Since the start of reading the book, I was struck by how intentionality permeates every page: the tools, the thinking, the visuals used and the examples demonstrated. It made me stop and ponder about how I have used learning tools in the past and how I plan to in the future. I need to focus on not just the how and why but also how to ensure that students value, and use, tools as resources. Intention needs to be kept in the forefront.
The issue of memory as a factor in interfering with learning is addressed in Chapter 3. It made sense when Kate and Maggie pointed out how much we expect our students to learn and retain. It is a challenge to get learning to stick when there is so much vying for the brain’s attention. I liked how the authors pointed out that often, students “default to what is most comfortable”. Yes, that makes sense.
I have been part of a knitting group for almost a year. Countless times I went home and could not recall what stitch I was supposed to do or how to do it. Even when I found YouTube tutorials, I found myself leaning to the safe and easy because I was successful. As an “emergent” knitter, I also admit to avoiding particular stitches or moves that I knew may be challenging. I was defaulting to my comfort zone.
This year, I hope to work on keeping the tools “alive” in my students’ minds. I like how Kate and Maggie suggested different ways to ensure that students are actively using the tools. I am wondering if I can incorporate movement when using teaching charts? This is something I want to explore.
Kate and Maggie note that the term rigor can be defined as performative and as an action. It reminded me of Kyleen Beer’s statement: “Rigor is not an attribute of a text but rather a characteristic of our behavior with that text.” This definition also echoes the language we use in Reading Workshop when we talk about “active thinking”. My struggle in the upper grades is getting some students to actively think independently and consistently. I was excited to see examples of both micro-progressions and demonstration notebooks that explicitly show students what rigor looks like.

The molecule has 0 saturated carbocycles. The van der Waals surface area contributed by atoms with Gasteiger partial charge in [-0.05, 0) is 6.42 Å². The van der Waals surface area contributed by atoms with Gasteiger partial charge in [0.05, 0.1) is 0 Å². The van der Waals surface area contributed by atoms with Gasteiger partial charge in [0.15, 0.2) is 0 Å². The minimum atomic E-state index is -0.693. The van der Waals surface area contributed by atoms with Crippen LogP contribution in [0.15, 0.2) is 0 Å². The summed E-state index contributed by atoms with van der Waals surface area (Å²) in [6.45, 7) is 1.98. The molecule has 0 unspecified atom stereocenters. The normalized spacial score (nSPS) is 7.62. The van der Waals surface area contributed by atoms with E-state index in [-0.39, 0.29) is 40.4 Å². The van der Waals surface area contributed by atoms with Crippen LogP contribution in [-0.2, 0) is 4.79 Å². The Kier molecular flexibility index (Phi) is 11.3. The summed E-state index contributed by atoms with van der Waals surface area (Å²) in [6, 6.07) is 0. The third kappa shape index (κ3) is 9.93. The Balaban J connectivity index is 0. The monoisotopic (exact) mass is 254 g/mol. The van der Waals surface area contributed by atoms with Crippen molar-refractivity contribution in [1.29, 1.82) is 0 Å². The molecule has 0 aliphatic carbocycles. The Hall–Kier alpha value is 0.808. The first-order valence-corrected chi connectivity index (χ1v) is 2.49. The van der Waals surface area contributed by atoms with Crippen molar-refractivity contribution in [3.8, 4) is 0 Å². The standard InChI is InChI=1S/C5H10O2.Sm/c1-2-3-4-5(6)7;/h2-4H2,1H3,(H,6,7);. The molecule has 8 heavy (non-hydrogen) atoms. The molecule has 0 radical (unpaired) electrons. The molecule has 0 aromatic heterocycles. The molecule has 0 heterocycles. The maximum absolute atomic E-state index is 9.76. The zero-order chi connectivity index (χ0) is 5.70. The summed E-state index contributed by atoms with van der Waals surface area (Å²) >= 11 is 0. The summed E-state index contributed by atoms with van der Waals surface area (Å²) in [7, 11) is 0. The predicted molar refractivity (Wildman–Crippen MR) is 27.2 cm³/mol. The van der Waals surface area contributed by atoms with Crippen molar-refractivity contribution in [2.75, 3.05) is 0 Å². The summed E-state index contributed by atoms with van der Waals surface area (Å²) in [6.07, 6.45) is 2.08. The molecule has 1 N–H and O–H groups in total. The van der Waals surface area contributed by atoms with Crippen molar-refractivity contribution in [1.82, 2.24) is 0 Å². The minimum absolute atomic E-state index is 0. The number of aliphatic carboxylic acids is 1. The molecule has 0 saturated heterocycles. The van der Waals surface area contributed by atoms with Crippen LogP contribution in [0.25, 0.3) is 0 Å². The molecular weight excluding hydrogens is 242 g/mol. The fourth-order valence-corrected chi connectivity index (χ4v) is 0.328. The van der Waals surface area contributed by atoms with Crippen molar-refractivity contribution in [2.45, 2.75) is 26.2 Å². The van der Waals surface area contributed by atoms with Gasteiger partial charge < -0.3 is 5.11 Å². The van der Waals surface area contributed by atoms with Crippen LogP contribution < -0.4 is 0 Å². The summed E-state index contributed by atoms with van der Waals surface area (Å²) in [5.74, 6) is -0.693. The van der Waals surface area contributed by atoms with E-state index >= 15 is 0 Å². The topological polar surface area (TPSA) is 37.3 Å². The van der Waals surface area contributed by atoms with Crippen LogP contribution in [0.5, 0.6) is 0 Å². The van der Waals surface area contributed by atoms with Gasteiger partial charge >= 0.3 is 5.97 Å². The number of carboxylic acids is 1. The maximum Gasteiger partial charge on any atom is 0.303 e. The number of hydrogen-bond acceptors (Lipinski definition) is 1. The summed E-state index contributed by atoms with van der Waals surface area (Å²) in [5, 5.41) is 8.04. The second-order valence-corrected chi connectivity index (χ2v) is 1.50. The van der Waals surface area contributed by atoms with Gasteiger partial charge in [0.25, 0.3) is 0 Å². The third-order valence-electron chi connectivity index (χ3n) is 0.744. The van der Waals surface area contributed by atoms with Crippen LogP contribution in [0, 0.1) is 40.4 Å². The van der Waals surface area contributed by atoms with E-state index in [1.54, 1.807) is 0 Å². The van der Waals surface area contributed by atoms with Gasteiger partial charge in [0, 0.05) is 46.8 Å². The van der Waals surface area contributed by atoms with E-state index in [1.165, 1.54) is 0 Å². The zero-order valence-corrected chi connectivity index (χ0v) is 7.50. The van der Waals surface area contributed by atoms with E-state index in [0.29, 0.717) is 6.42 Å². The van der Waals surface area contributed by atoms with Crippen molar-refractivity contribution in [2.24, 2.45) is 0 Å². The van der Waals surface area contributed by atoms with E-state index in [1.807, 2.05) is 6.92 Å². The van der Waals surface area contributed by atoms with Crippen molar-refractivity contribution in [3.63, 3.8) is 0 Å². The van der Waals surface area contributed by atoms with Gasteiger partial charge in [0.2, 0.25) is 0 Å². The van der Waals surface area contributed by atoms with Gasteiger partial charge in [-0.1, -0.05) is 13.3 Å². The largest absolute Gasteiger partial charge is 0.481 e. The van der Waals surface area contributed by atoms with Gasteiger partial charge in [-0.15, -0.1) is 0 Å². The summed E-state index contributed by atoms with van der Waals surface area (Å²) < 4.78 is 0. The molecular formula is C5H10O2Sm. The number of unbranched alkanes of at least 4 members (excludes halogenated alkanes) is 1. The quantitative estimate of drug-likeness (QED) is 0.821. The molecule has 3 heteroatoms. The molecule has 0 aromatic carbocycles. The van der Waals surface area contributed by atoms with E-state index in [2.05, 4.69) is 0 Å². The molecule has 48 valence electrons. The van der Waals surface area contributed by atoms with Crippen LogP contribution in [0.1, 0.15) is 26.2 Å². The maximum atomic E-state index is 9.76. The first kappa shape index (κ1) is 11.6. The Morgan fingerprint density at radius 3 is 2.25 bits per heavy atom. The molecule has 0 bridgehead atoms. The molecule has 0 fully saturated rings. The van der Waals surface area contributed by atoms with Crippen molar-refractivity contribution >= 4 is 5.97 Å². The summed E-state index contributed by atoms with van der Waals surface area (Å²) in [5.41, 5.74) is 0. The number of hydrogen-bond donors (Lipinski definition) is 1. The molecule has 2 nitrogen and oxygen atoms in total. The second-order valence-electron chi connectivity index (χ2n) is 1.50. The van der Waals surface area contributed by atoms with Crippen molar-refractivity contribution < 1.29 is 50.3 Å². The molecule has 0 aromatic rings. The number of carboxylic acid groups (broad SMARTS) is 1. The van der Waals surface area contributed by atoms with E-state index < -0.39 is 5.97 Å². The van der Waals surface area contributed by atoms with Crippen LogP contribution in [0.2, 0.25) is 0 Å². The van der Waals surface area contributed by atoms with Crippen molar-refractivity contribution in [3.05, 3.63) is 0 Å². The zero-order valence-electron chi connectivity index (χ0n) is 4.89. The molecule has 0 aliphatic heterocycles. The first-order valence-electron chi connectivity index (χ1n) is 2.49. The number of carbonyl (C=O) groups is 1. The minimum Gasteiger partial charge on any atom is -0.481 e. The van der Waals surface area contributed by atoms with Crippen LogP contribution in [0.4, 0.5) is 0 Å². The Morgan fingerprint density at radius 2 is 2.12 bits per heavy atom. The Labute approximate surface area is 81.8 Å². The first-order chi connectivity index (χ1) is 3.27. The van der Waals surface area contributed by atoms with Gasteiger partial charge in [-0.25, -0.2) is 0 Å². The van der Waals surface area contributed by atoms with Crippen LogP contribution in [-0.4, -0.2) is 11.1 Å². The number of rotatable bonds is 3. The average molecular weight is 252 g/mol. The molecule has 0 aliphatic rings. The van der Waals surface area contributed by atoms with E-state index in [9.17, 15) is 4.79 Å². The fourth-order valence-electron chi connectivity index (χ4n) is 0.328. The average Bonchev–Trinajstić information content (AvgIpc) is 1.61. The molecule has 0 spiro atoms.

That is, we can create a learning climate where students see the steps needed to tackle the tasks in front of them rigourously and believe that they can have success along the way --- a learning climate that clearly shows what is gained by putting in the hard work to tackle something challenging and achieve something great.
I am rereading the fabulous A Mindset For Learning: Teaching the Traits of Joyful, Independent Growth by Kristine Mraz and Christine Hertz. The authors write about creating a joyful community of learners through the teaching of traits that promote a growth mindset: empathy; optimism; persistence; resiliency and flexibility.
I want to incorporate the habits of the minds with my small groups and create a synergy with the tools described in DIY Literacy. The language, I envision, will fit in well with the teaching tools. Students need to embrace flexibility in their use of strategies: show persistence in not giving up; display optimism in trying their best; and resiliency in bouncing back. The teaching tools can be used to inform, model and demonstrate the traits.
You have to continue to try, a lot of the time. (p. 57)
I have included the video below because the themes of repetition, autonomy and control resonated with the quote from Kate and Maggie that ...over time a reader must own the moves of reading and writing (p.39). The video was shown at an ILA2016 session presented by Kelly Gallagher.